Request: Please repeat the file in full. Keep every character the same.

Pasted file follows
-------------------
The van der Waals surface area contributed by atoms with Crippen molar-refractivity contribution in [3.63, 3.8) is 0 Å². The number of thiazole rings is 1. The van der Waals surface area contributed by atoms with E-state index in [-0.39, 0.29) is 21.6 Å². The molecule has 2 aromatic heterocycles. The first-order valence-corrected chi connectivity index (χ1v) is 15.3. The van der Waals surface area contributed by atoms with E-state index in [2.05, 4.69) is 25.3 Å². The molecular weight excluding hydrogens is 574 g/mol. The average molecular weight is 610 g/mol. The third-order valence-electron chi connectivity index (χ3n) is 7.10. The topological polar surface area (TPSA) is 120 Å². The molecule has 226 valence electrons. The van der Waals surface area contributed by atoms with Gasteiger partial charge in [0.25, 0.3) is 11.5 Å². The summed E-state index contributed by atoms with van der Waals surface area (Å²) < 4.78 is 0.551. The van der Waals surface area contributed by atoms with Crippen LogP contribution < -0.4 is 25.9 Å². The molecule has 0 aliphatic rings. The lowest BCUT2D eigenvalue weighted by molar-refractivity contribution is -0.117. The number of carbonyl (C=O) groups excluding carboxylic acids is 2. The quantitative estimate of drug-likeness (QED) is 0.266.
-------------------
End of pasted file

The van der Waals surface area contributed by atoms with Crippen molar-refractivity contribution in [3.63, 3.8) is 0 Å². The number of thiazole rings is 1. The van der Waals surface area contributed by atoms with E-state index in [-0.39, 0.29) is 21.6 Å². The molecule has 2 aromatic heterocycles. The first-order valence-corrected chi connectivity index (χ1v) is 15.3. The van der Waals surface area contributed by atoms with E-state index in [2.05, 4.69) is 25.3 Å². The molecular weight excluding hydrogens is 574 g/mol. The average molecular weight is 610 g/mol. The third-order valence-electron chi connectivity index (χ3n) is 7.10. The topological polar surface area (TPSA) is 120 Å². The molecule has 226 valence electrons. The van der Waals surface area contributed by atoms with Gasteiger partial charge in [0.25, 0.3) is 11.5 Å². The summed E-state index contributed by atoms with van der Waals surface area (Å²) < 4.78 is 0.551. The van der Waals surface area contributed by atoms with Crippen LogP contribution < -0.4 is 25.9 Å². The molecule has 0 aliphatic rings. The lowest BCUT2D eigenvalue weighted by molar-refractivity contribution is -0.117. The number of carbonyl (C=O) groups excluding carboxylic acids is 2. The quantitative estimate of drug-likeness (QED) is 0.266.